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Jhamman Lal Vs. Parma Nand - Court Judgment

LegalCrystal Citation
SubjectCivil
CourtAllahabad High Court
Decided On
Case NumberSecond Appeal No. 1107 of 1950
Judge
Reported inAIR1951All451
ActsCode of Civil Procedure (CPC) , 1908 - Order 41, Rule 1 - Order 3, Rule 4; Court-fees Act, 1870 - Sections 4 - Schedule - Article 10; Stamp Act
AppellantJhamman Lal
RespondentParma Nand
Advocates:Shyam Behari Lal Gaur, Adv.
Excerpt:
- - this condition has been fully satisfied in the present case......the form ordinarily used was filed along with this memorandum of appeal when it was presented. a post card requesting mr. shyam behari lal gaur, the learned counsel who presented the memorandum of appeal, was stitched to a sheet of water mark paper on which court-fee labels of rs. 3-12-0 were pasted. the question for consideration is, whether the post card stitched to the aforesaid sheet of paper confers sufficient authority on mr. gaur to present this appeal.2. order 3, rule 4, civil p. c. provides that : 'no pleader shall act for any person in any court, unless he has been appointed for the purpose by such person by a document in writing signed by such person. . . . .'3. the post card filed in this case is such a document. the office reports that the post card does not give full.....
Judgment:

Seth, J.

1. No vakalatnama in the form ordinarily used was filed along with this memorandum of appeal when it was presented. A post card requesting Mr. Shyam Behari Lal Gaur, the learned counsel who presented the memorandum of appeal, was stitched to a sheet of water mark paper on which court-fee labels of Rs. 3-12-0 were pasted. The question for consideration is, whether the post card stitched to the aforesaid sheet of paper confers sufficient authority on Mr. Gaur to present this appeal.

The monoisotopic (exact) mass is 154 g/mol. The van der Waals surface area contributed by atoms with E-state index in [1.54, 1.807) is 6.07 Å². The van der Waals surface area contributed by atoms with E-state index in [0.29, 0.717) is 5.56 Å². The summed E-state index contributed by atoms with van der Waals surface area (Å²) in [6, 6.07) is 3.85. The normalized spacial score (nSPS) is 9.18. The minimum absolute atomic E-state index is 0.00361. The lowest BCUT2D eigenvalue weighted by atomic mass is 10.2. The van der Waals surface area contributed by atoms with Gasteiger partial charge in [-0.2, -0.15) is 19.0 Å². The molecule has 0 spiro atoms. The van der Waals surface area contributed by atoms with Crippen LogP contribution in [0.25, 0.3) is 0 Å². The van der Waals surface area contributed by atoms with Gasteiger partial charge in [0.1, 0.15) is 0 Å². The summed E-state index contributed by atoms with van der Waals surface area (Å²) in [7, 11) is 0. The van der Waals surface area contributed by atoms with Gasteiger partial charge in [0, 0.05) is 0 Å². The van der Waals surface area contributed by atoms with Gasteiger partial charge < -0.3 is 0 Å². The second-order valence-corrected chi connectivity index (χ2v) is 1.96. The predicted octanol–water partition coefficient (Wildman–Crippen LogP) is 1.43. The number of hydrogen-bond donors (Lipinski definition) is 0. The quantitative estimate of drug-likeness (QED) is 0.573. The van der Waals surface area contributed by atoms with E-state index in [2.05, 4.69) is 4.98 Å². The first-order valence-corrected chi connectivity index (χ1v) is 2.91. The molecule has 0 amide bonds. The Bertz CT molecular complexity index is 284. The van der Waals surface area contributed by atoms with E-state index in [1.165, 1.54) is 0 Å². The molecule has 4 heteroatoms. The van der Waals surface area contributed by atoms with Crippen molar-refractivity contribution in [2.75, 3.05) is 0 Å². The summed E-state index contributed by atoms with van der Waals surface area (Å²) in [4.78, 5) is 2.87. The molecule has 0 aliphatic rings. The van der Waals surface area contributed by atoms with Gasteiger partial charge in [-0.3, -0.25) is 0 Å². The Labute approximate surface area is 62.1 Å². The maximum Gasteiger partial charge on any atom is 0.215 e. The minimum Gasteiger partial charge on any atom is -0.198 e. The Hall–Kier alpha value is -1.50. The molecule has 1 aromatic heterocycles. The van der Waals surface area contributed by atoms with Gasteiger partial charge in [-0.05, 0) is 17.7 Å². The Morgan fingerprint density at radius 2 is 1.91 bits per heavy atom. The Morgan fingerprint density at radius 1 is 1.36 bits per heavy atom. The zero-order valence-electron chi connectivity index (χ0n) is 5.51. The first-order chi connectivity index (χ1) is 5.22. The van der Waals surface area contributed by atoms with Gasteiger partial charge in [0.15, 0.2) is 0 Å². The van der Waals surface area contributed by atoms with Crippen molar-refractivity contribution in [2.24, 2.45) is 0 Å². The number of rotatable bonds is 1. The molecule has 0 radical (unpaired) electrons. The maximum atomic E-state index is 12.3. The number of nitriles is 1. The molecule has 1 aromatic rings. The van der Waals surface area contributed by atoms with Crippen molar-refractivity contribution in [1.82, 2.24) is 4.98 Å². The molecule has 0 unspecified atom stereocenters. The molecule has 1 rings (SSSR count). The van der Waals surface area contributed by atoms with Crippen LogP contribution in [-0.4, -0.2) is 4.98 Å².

2. Order 3, Rule 4, Civil P. C. provides that : 'No pleader shall act for any person in any Court, unless he has been appointed for the purpose by such person by a document in writing signed by such person. . . . .'

3. The post card filed in this case is such a document. The office reports that the post card does not give full description of the appeal. In my opinion, although the description is not full, it sufficiently complies with the requirements of the rule.

4. Section 4, Court-fees Act, lays down :

'No document of any of the 'kinds specified in the first or second Schedule to this Act annexed, as chargeable with fees, shall be filed, exhibited or recorded in, or shall be received or furnished by, any of the said High Courts in any case coming before such Court in the exercise of its extraordinary original civil jurisdiction ..... as regards appeals from the Courts subject to its superintendence; or in the exercise of its jurisdiction as a Court of reference or revision; unless in respect of such document there be paid a fee of an amount not less than that indicated by either of the said schedules as the proper fee for such documents.'

5. A fee of Rs. 3-12-0 in court-fee labels has been paid in respect of this post card. The court-fee labels have not been affixed to the post card. They have been affixed to a blank sheet of paper to which the post card has been stitched. The Court-fees Act does not require that the document itself should be stamped. In this respect the provisions of the Court-fees Act seem to be slightly different from the provisions of the Stamp Act. The Court-fees Act only requires the payment of requisite court-fee in respect of the document. This condition has been fully satisfied in the present case. The post card, stitched to the sheet of paper upon which court-fee labels for the requisite fee have been affixed, confers sufficient authority upon the learned counsel to file the appeal. The post card does not authorise the learned counsel to do any act on behalf of the appellant other than the act of filing the appeal. The appeal was, therefore, properly presented when it was handed over to the Officer on Special Duty. For the rest, another Vakalatnama has been filed.


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